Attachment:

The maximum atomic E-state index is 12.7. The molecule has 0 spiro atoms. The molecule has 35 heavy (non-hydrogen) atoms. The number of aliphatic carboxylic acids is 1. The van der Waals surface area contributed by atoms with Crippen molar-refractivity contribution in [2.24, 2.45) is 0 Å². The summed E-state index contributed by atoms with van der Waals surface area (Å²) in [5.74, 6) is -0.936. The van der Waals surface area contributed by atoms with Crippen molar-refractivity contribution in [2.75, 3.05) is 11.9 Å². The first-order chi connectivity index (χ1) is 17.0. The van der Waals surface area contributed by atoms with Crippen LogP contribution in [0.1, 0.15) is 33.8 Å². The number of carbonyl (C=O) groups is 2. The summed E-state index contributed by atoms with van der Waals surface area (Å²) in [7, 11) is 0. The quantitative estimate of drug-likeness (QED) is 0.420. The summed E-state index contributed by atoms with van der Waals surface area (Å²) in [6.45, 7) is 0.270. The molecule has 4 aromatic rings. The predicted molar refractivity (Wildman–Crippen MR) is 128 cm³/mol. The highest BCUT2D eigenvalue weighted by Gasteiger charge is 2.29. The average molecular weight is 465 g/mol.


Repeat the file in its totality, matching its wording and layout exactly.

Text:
The maximum atomic E-state index is 12.7. The molecule has 0 spiro atoms. The molecule has 35 heavy (non-hydrogen) atoms. The number of aliphatic carboxylic acids is 1. The van der Waals surface area contributed by atoms with Crippen molar-refractivity contribution in [2.24, 2.45) is 0 Å². The summed E-state index contributed by atoms with van der Waals surface area (Å²) in [5.74, 6) is -0.936. The van der Waals surface area contributed by atoms with Crippen molar-refractivity contribution in [2.75, 3.05) is 11.9 Å². The first-order chi connectivity index (χ1) is 17.0. The van der Waals surface area contributed by atoms with Crippen LogP contribution in [0.1, 0.15) is 33.8 Å². The number of carbonyl (C=O) groups is 2. The summed E-state index contributed by atoms with van der Waals surface area (Å²) in [7, 11) is 0. The quantitative estimate of drug-likeness (QED) is 0.420. The summed E-state index contributed by atoms with van der Waals surface area (Å²) in [6.45, 7) is 0.270. The molecule has 4 aromatic rings. The predicted molar refractivity (Wildman–Crippen MR) is 128 cm³/mol. The highest BCUT2D eigenvalue weighted by Gasteiger charge is 2.29. The average molecular weight is 465 g/mol.